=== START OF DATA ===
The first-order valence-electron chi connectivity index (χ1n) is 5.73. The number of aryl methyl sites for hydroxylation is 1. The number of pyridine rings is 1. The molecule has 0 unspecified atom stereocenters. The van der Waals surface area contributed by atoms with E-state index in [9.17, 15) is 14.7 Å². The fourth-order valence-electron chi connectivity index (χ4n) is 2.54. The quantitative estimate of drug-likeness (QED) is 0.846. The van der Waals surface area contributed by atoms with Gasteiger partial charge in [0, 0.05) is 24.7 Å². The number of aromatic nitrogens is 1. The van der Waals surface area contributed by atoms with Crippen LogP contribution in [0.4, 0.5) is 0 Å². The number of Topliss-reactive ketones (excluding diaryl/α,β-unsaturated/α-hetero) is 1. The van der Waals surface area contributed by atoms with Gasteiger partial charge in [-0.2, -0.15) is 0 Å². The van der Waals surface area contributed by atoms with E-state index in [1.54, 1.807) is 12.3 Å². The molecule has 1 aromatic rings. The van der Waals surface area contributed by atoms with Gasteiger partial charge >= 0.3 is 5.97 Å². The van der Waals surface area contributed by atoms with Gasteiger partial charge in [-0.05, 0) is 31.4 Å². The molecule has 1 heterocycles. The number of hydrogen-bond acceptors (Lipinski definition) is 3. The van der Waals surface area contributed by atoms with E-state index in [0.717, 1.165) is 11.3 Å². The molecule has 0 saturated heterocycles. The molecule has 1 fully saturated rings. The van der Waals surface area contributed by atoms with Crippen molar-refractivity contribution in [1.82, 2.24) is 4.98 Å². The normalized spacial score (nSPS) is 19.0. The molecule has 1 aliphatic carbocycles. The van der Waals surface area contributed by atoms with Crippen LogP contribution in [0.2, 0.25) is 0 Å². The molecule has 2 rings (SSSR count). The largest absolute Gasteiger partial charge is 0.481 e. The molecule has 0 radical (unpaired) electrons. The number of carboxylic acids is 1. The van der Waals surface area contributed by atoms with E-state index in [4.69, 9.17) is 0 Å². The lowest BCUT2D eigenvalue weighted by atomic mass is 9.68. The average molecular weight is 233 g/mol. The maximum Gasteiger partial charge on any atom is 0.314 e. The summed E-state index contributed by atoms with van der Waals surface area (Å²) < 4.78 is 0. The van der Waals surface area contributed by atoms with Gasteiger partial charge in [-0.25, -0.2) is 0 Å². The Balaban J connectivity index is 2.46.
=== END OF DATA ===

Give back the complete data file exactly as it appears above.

The first-order valence-electron chi connectivity index (χ1n) is 5.73. The number of aryl methyl sites for hydroxylation is 1. The number of pyridine rings is 1. The molecule has 0 unspecified atom stereocenters. The van der Waals surface area contributed by atoms with E-state index in [9.17, 15) is 14.7 Å². The fourth-order valence-electron chi connectivity index (χ4n) is 2.54. The quantitative estimate of drug-likeness (QED) is 0.846. The van der Waals surface area contributed by atoms with Gasteiger partial charge in [0, 0.05) is 24.7 Å². The number of aromatic nitrogens is 1. The van der Waals surface area contributed by atoms with Crippen LogP contribution in [0.4, 0.5) is 0 Å². The number of Topliss-reactive ketones (excluding diaryl/α,β-unsaturated/α-hetero) is 1. The van der Waals surface area contributed by atoms with Gasteiger partial charge in [-0.2, -0.15) is 0 Å². The van der Waals surface area contributed by atoms with E-state index in [1.54, 1.807) is 12.3 Å². The molecule has 1 aromatic rings. The van der Waals surface area contributed by atoms with Gasteiger partial charge >= 0.3 is 5.97 Å². The van der Waals surface area contributed by atoms with Gasteiger partial charge in [-0.05, 0) is 31.4 Å². The molecule has 1 heterocycles. The number of hydrogen-bond acceptors (Lipinski definition) is 3. The van der Waals surface area contributed by atoms with E-state index in [0.717, 1.165) is 11.3 Å². The molecule has 0 saturated heterocycles. The molecule has 1 fully saturated rings. The van der Waals surface area contributed by atoms with Crippen molar-refractivity contribution in [1.82, 2.24) is 4.98 Å². The normalized spacial score (nSPS) is 19.0. The molecule has 1 aliphatic carbocycles. The van der Waals surface area contributed by atoms with Crippen LogP contribution in [0.2, 0.25) is 0 Å². The molecule has 2 rings (SSSR count). The largest absolute Gasteiger partial charge is 0.481 e. The molecule has 0 radical (unpaired) electrons. The number of carboxylic acids is 1. The van der Waals surface area contributed by atoms with E-state index in [4.69, 9.17) is 0 Å². The lowest BCUT2D eigenvalue weighted by atomic mass is 9.68. The average molecular weight is 233 g/mol. The maximum Gasteiger partial charge on any atom is 0.314 e. The summed E-state index contributed by atoms with van der Waals surface area (Å²) < 4.78 is 0. The van der Waals surface area contributed by atoms with Gasteiger partial charge in [-0.25, -0.2) is 0 Å². The Balaban J connectivity index is 2.46.